I use modern technology as much as the majority of people, but how lovely to get away from it all.  Once you arrive on the north rim of the Grand Canyon, it is very rare to have any WiFi or data connection.  And after you begin your descent into the canyon, it is almost a guarantee you'll leave those connections behind.  Instead, your connections are with your footsteps and breathing, paying attention to your hunger and thirst and getting into the rhythm of the hike.

The trek down from the north rim, on the North Kaibab Trail, was to celebrate my husband's 50th birthday.  Our group of three —  my husband, his brother, and myself — encountered only one other group of hikers going our way.  We took turns passing one another through forests, sheer wall drops, small waterfalls, and desert climates.   It is approximately 15 miles to the Colorado River and Phantom Ranch, where we were greeted with warm meals, cool water, and a sense of shared community with other hikers.  We acknowledged that one year before, someone from each of our groups had been doing the exact same thing, as it requires a full year of advance reservation to obtain a dorm or cabin at the rustic riverside ranch.    Most hikers made their approach from the south rim, as it is shorter, more populated, and has more options for rest and water.  Dinner conversations included pertinent subjects, such as,  "Where did you start your hike?" "How long did it take?" "Have you done it before?" "How do your thighs feel, and do you have any blister bandages?"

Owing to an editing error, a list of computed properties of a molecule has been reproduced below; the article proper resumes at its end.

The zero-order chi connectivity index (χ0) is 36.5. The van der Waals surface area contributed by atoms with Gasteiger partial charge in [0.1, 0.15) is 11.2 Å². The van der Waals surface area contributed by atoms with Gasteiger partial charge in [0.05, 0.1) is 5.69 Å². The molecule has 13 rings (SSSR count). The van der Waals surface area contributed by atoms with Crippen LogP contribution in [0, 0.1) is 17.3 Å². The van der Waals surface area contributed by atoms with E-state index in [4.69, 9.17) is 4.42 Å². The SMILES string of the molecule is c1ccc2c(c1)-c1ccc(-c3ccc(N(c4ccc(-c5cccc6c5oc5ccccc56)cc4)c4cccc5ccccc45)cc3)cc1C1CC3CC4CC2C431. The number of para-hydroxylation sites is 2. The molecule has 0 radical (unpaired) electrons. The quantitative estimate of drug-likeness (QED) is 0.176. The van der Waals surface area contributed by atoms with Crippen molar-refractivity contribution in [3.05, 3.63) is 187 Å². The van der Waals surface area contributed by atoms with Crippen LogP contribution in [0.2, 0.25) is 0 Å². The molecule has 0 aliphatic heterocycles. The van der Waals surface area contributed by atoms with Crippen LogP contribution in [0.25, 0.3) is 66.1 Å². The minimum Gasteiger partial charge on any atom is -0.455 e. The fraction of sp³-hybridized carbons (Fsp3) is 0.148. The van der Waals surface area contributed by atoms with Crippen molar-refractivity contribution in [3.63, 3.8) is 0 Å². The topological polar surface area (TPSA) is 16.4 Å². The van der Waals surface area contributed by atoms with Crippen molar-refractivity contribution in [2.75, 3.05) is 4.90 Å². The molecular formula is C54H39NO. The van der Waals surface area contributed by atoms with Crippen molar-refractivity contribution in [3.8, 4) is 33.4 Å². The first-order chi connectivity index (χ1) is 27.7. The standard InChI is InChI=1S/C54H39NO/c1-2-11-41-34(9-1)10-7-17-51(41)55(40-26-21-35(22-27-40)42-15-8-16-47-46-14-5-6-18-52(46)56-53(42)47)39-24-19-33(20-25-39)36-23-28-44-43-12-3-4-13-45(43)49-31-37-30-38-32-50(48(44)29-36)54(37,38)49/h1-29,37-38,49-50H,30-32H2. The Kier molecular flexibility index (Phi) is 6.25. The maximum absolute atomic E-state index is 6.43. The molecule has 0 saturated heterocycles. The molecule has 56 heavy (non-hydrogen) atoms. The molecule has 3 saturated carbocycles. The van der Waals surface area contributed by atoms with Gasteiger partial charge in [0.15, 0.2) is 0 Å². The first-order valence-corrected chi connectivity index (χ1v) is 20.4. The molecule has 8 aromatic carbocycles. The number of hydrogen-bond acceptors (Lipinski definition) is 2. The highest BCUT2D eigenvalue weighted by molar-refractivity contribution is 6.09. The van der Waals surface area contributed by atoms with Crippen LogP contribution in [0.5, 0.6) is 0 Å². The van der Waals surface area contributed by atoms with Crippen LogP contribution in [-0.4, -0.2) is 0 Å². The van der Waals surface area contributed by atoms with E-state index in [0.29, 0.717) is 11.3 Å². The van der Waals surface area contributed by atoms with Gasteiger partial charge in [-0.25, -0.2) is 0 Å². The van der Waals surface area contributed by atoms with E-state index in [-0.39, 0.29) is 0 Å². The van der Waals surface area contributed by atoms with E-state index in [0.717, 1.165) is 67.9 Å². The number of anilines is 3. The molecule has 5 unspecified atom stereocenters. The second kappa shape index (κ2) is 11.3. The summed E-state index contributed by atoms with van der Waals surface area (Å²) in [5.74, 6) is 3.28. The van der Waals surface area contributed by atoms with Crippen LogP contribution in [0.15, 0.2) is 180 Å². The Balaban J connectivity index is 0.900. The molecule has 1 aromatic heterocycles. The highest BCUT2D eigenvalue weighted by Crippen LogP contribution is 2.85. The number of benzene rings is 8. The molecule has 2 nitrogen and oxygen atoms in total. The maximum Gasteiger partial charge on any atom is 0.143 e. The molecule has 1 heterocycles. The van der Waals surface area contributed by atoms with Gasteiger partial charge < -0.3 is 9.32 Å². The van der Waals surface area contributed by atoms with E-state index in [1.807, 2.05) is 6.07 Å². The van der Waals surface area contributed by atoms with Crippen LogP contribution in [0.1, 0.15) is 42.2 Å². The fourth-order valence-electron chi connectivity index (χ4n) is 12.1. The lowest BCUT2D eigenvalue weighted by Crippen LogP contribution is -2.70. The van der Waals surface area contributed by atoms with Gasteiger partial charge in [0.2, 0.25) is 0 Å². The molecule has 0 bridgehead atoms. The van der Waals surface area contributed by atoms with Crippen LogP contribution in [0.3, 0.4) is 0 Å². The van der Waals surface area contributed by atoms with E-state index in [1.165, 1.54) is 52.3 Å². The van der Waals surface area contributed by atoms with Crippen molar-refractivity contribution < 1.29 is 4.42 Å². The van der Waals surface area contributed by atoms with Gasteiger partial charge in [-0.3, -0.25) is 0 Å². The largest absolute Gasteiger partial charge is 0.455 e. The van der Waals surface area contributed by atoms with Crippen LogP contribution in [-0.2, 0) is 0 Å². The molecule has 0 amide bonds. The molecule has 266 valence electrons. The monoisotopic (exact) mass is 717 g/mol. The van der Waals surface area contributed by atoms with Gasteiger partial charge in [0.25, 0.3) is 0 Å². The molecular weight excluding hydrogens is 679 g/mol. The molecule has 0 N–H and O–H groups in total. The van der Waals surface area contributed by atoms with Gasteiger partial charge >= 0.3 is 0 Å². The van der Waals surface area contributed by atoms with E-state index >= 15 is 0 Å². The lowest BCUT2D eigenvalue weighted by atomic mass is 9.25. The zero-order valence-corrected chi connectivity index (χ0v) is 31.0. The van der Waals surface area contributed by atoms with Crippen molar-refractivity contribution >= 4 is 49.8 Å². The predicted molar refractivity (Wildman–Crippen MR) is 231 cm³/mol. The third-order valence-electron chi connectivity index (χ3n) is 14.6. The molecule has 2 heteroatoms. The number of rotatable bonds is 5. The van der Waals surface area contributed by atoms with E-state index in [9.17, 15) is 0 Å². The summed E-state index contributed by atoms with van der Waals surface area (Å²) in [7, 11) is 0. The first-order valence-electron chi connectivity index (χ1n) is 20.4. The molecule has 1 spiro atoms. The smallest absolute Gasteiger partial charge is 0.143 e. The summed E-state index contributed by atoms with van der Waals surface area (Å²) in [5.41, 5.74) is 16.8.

People ranged from older friends in their 70s to younger folks trying to see how fast they could go from rim to rim.  There were hikers from New York, Colorado, Montreal, and Germany.  At Phantom Ranch, they remind you that our entire country was once so pristine.  Hikers are encouraged to conserve water, and it is suggested that your pack will feel lighter if you pick up any litter you may encounter on your trails.  There was a sense of caring and community among those present in a way that is rarely experienced in our daily lives, or online.

The hike up the south side — Bright Angel Trail — found us all fast friends as we greeted one another with geographic nicknames: "Have you seen 'Montreal'?"  "How is 'New York' doing there?"  And those present at the top of the rim shared hugs and a few tears of accomplishment.

Most of us immediately reconnected with friends and family at home via Facebook, Twitter, etc.  We discovered the horrors of Las Vegas and the continuing political dramas of our times.  But for those three blessed days, it all slipped away, and a deeper, much richer soundtrack filled our lives — that beautiful music of the Grand Canyon.